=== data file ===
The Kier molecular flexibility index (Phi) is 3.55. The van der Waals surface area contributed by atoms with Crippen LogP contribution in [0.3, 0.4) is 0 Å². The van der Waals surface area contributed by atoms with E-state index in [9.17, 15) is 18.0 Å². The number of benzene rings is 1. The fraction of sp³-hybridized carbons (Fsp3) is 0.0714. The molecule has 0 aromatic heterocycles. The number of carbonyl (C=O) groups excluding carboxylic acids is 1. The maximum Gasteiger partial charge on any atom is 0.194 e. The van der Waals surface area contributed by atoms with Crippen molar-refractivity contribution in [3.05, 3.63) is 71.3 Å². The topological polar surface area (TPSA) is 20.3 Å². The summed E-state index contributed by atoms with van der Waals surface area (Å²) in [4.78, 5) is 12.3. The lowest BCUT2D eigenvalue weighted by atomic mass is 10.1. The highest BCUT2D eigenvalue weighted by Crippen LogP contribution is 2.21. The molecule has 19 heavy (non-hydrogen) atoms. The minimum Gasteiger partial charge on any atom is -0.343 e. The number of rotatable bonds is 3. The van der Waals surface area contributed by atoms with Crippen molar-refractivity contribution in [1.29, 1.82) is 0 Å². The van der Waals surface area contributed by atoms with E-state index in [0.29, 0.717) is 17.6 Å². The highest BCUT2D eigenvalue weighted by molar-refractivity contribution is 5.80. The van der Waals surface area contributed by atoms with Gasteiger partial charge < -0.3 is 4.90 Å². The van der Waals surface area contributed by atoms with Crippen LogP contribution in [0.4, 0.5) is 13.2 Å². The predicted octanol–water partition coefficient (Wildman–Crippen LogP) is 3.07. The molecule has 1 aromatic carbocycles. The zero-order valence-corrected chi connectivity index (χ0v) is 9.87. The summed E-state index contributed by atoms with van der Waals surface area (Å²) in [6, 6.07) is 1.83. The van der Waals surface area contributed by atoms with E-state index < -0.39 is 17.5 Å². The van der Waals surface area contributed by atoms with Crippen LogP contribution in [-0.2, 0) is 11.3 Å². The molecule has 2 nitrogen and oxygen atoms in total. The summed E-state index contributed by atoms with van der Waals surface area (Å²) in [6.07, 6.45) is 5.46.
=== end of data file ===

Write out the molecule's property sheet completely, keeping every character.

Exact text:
The Kier molecular flexibility index (Phi) is 3.55. The van der Waals surface area contributed by atoms with Crippen LogP contribution in [0.3, 0.4) is 0 Å². The van der Waals surface area contributed by atoms with E-state index in [9.17, 15) is 18.0 Å². The number of benzene rings is 1. The fraction of sp³-hybridized carbons (Fsp3) is 0.0714. The molecule has 0 aromatic heterocycles. The number of carbonyl (C=O) groups excluding carboxylic acids is 1. The maximum Gasteiger partial charge on any atom is 0.194 e. The van der Waals surface area contributed by atoms with Crippen molar-refractivity contribution in [3.05, 3.63) is 71.3 Å². The topological polar surface area (TPSA) is 20.3 Å². The summed E-state index contributed by atoms with van der Waals surface area (Å²) in [4.78, 5) is 12.3. The lowest BCUT2D eigenvalue weighted by atomic mass is 10.1. The highest BCUT2D eigenvalue weighted by Crippen LogP contribution is 2.21. The molecule has 19 heavy (non-hydrogen) atoms. The minimum Gasteiger partial charge on any atom is -0.343 e. The number of rotatable bonds is 3. The van der Waals surface area contributed by atoms with Crippen molar-refractivity contribution in [1.29, 1.82) is 0 Å². The van der Waals surface area contributed by atoms with E-state index in [0.29, 0.717) is 17.6 Å². The highest BCUT2D eigenvalue weighted by molar-refractivity contribution is 5.80. The van der Waals surface area contributed by atoms with Gasteiger partial charge < -0.3 is 4.90 Å². The van der Waals surface area contributed by atoms with Crippen LogP contribution in [0.4, 0.5) is 13.2 Å². The predicted octanol–water partition coefficient (Wildman–Crippen LogP) is 3.07. The molecule has 1 aromatic carbocycles. The zero-order valence-corrected chi connectivity index (χ0v) is 9.87. The summed E-state index contributed by atoms with van der Waals surface area (Å²) in [6, 6.07) is 1.83. The van der Waals surface area contributed by atoms with E-state index < -0.39 is 17.5 Å². The van der Waals surface area contributed by atoms with Crippen LogP contribution in [-0.2, 0) is 11.3 Å². The molecule has 2 nitrogen and oxygen atoms in total. The summed E-state index contributed by atoms with van der Waals surface area (Å²) in [6.07, 6.45) is 5.46.